First you might want to print out and put together this star chart. It is interesting to see how the stars change as the months go by.
The Summer Triangle
Go out after dark and if you have a smart phone, use an app such as Stargazer to locate them in the night sky, so you will know where to look. When we first looked, it was too cloudy for us to actually see anything but one bright star, which we think was Vega, in the constellation Lyra.
The Summer Constellations: Lyra
This week we focused on the constellation Lyra from the Summer Triangle we found last week. To find Lyra, look for Vega, the brightest star in the constellation. Lyra looks like a small, lopsided square, with Vega just beside one of the corners of the square.
The legend of Lyra tells the story of Orpheus, who was given a harp by the god Apollo. Orpheus married the lovely maiden Eurydice, but after their wedding, she was bitten by a snake and died. Orpheus was so stricken with grief that he journeyed to the underworld to win her return. His music not only gained him entry to Hades, it caused Pluto, the god of the underworld, to soften his heart and grant Orpheus' wish, but there was one condition -Eurydice had follow Orpheus, who could not look back until both had gained the upper world. Before Eurydice could take the final steps into the light, Orpheus turned to gaze upon her and she vanished. Once Orpheus died, the Muses buried him, and Apollo placed his magical harp in the sky -- as Lyra.
After finding Lyra, Aquila was next on our list. If you can find the summer triangle (see above) you can see that Lyra is on one of the points of the triangle, and Aquila is on another of the points. Aquila means "eagle" in Latin, and looks like an bird with its wings spread in flight, with its beak (a rather large one, too) made with the brightest star, Altair (which comes from the Arabic phrase "al-nasr al-tair", meaning "the flying eagle".) Aquila represents the eagle who carried out many tasks for Jupiter (and Zeus in the Greek mythology) including carrying his thunderbolts. This constellation was also known to the Romans as "Flying Vulture" (vultur volans).
The last constellation in the summer triangle is Cygnus, which isn't too difficult to find since we have been practicing finding the Summer Triangle and this constellation forms the left hand corner of the triangle. We learned that Cygnus is a Greek word that has been Latinized and means "swan". There are several swans in Greek mythology, but the one we chose to read about was Orpheus, who was transformed into a swan after his murder, and was said to have been placed in the sky next to his lyre. A prominent feature of this constellation is the asterism known as the Northern Cross, formed by the five brightest stars in the constellation. An asterism is a pattern of stars that is not a constellation.The brightest star is Deneb, which is at the top of the constellation. Cygnus is bordered by Cepheus to the north and east, Draco to the north and west, Lyra to the west, Vulpecula to the south, Pegasus to the southeast and Lacerta to the east.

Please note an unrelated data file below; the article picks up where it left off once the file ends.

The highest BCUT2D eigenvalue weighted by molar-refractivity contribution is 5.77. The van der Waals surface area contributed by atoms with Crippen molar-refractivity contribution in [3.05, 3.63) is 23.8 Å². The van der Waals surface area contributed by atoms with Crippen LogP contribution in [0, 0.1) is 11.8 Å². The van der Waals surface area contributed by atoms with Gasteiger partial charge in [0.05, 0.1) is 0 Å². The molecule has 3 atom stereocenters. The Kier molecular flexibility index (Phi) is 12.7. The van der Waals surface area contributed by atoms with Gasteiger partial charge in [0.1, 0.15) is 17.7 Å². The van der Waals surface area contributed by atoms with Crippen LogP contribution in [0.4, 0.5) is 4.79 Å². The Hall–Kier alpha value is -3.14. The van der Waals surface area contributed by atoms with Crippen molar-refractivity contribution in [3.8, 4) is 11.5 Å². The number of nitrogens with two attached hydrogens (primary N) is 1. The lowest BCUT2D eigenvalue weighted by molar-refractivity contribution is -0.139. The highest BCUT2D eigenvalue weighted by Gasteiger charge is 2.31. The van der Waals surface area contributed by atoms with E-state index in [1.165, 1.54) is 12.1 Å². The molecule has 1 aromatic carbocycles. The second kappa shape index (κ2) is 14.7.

The next, and last, stop on our summer constellation study is the constellation Hercules. The mythical stories associated with this constellation are obvious and many. We read about him in D'Aularies Book of Greek Myths, where he was called Heracles. Hercules has no first or second magnitude stars, so it might be a little harder to spot.
|The Summer Triangle, and the globular cluster M13 in Hercules, as seen at 10 p.m. on July 20.source|
However, if you have been following us in finding the summer triangle, it should not be too hard to find. Locate the summer triangle and then Lyra and you will find Hercules just to the right of Lyra. Look for the faint smudge of the Great Globular Cluster M13 in the constellation Hercules. If you look the constellation up in books, you will see it positioned to show the figure of Hercules upright, but in the summer sky, he is upside-down. An asterism that forms the lower part of Hercules body is known as the Keystone. You could also find the constellation Hercules by finding this Keystone, which is to the right of the bright star in Vega in Lyra. If you begin at the bright star, Deneb in Cygnus, you can follow that edge of the Summer Triangle, go through Vega in Lyra and continue going straight and you will find the Keystone asterism in Hercules.
Oh, and the 2014 Perseid meteor shower will peak between August 10 and August 13. It is so named because the direction the shower seems to come from lies in the same direction as the constellation Perseus, named after the Greek hero of that name. The constellation lies in the north-eastern part of the sky.
- Science Sunday at Adventures in Mommydom